Note: This article is for difficult divorces, not for amicable divorces. 

Many books and articles recommend that you and the other parent should tell the children together.


But that works only if the reason for divorce is NOT a destructive issue like a pattern of infidelity, physical abuse, chronic emotional abuse, life-destroying addictions, or gross neglect.


In the case of a life-saving divorce like one of these, I often recommend that the nurturing parent tell the kids alone.



Because often the other parent wants to spin a story that isn't true, or is only partially true. Or they try to pin much of the blame on you. Or they promise to tell the kids about the divorce, but never do.



Experts on childhood grief and sadness suggest giving only basic information, such as—


—"Mommy and Daddy are getting a divorce," plus just one or two sentence as to why—with no anger or crying— just the facts.


—In my case, I wanted my little kids to know the truth, but they were very young, about age 5, and I did NOT want them to know specifics about my husband's illegal and immoral secret life. (If your custody agreement includes a non-disparagement clause or if you suspect your ex will try to accuse you of parental alienation, ask your attorney what you can safely say.)


—As a Christian, I valued the sanctity of marriage. So I did not want them to think our divorce was for frivolous reasons.


—In my case, I said, "Daddy did some bad things. And Mommy forgave him, but he kept doing them. After a while, if someone does something bad over and over, you realize you cannot stay with them."




I refused to lie to my kids, but I had to walk a tightrope of saying just the right things. My ex was involved with illegal behavior, but I did not want to destroy him.  My kids loved him (and they didn't know about his secrets).

In my mind, the kids had the right to know truth at an age-appropriate level. It's their life and their family and they are entitled to know—and not to find out from some distant family member or stranger. However, they viewed him in a positive light.  I didn't want to stand in the way of that relationship. The court required monitored visitation, but the kids were so young, it never occurred to them that a monitor wasn't normal.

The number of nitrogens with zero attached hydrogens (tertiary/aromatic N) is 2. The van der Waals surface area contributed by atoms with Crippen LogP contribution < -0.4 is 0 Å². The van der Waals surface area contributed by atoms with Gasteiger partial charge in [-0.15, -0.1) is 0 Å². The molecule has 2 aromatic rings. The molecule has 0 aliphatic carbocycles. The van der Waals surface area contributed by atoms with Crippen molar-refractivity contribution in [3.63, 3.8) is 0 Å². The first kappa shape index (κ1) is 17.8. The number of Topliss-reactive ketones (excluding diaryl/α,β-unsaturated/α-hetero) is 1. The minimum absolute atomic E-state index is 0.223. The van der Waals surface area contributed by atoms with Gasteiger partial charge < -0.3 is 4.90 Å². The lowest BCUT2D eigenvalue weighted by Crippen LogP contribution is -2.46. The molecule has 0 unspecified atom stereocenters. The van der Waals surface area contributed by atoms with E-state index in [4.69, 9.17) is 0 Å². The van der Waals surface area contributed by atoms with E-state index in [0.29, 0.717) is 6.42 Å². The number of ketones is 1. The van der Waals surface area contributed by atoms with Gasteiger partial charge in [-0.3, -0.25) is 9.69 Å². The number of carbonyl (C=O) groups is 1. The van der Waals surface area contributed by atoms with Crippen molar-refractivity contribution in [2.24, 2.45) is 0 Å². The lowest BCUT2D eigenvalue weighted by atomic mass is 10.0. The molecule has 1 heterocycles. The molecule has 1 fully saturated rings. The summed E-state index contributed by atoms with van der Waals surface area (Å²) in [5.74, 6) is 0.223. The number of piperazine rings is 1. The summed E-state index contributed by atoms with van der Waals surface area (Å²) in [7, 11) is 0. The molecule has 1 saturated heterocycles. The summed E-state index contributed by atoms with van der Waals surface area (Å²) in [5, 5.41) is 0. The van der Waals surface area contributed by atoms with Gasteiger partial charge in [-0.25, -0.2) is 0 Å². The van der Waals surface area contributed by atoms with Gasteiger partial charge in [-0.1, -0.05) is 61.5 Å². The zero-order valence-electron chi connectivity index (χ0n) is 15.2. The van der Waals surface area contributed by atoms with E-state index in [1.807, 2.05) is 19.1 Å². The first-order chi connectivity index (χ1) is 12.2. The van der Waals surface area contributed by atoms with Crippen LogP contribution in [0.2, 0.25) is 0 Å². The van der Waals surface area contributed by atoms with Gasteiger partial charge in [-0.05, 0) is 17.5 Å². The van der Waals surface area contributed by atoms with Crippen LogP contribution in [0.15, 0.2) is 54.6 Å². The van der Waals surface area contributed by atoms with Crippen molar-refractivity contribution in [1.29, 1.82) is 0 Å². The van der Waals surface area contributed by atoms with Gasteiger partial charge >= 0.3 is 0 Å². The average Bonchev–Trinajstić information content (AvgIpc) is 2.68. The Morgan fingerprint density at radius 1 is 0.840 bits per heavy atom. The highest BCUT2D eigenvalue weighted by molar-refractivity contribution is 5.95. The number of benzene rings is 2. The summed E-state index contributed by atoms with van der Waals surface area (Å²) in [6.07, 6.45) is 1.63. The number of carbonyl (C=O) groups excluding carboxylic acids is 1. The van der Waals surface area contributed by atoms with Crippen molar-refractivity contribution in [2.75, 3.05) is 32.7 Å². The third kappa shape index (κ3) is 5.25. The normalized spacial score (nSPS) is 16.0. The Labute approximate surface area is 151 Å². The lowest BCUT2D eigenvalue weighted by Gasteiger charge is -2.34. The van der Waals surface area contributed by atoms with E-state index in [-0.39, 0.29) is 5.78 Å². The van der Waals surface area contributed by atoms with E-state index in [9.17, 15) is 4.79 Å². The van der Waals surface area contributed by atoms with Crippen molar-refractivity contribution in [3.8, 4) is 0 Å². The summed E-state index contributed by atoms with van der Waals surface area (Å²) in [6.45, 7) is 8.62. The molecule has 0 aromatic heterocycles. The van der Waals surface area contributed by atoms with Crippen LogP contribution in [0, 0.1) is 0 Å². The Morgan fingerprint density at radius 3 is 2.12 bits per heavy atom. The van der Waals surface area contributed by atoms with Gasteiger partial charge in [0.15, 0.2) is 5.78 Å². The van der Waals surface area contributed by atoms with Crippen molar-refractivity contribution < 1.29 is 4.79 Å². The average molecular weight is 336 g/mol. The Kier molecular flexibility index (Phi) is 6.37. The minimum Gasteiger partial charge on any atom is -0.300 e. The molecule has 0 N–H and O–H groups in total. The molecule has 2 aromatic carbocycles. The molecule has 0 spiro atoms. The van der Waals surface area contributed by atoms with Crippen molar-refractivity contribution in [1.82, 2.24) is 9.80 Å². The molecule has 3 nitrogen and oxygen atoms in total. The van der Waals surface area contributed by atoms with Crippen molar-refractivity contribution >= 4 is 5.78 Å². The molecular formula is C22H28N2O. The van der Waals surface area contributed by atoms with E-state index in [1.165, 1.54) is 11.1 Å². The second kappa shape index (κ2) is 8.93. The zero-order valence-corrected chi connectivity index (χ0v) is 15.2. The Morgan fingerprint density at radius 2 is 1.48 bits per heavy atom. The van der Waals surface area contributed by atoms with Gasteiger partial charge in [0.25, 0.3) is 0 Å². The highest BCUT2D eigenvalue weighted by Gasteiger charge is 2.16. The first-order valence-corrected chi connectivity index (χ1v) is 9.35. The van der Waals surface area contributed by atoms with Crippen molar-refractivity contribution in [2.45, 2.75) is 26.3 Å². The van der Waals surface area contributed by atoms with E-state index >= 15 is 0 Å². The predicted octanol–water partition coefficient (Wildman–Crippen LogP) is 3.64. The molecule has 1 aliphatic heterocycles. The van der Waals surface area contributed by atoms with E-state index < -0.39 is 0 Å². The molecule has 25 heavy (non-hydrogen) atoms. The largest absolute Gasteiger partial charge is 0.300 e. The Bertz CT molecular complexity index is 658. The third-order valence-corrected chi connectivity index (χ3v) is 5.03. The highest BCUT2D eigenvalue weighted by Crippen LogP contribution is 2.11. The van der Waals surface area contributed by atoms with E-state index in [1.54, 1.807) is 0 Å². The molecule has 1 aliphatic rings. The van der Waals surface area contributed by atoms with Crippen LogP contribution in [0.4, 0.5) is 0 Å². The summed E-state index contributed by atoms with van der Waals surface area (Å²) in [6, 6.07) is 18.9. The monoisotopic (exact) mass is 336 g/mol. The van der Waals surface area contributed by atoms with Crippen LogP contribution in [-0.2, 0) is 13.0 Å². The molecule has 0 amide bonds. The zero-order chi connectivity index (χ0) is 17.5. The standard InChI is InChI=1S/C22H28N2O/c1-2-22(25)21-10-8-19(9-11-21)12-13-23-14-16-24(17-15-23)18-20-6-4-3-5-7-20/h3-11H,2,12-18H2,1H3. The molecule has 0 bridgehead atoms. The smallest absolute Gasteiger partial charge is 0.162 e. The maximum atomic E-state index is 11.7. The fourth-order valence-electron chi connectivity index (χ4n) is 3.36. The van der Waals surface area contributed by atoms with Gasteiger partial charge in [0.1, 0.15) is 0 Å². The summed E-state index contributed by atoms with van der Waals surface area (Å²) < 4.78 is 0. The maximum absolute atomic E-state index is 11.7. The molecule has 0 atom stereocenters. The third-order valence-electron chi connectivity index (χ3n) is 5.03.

Another reason I didn't tell them any details was that I didn't want them to blurt it out to others. I had concealed my ex's illegal behavior for years, hoping and praying he would change, so no one knew.


There's some academic literature finding that destructive parents pass along those tendencies to kids (Jaffee study 2003). I didn't want my kids thinking that their father's illegal choices would doom them to making illegal choices themselves. 


So, that was all I said. When the kids asked, I would repeat that same three sentences. I gave a bit more information when they were about age 12.



I told my children that at age 21, they could ask me anything. Why? Because, by then, they had enough life experience to handle the information without being sent into a tailspin. (My kids are in the normal range, but if your child has challenges such as autism spectrum disorder or is neurodiverse, you may decide something else.)


If they asked, I would tell the whole story and answer everything truthfully, but they needed to initiate the conversation.


I would never bring it up because I wanted them to have the best relationship with their father they could have.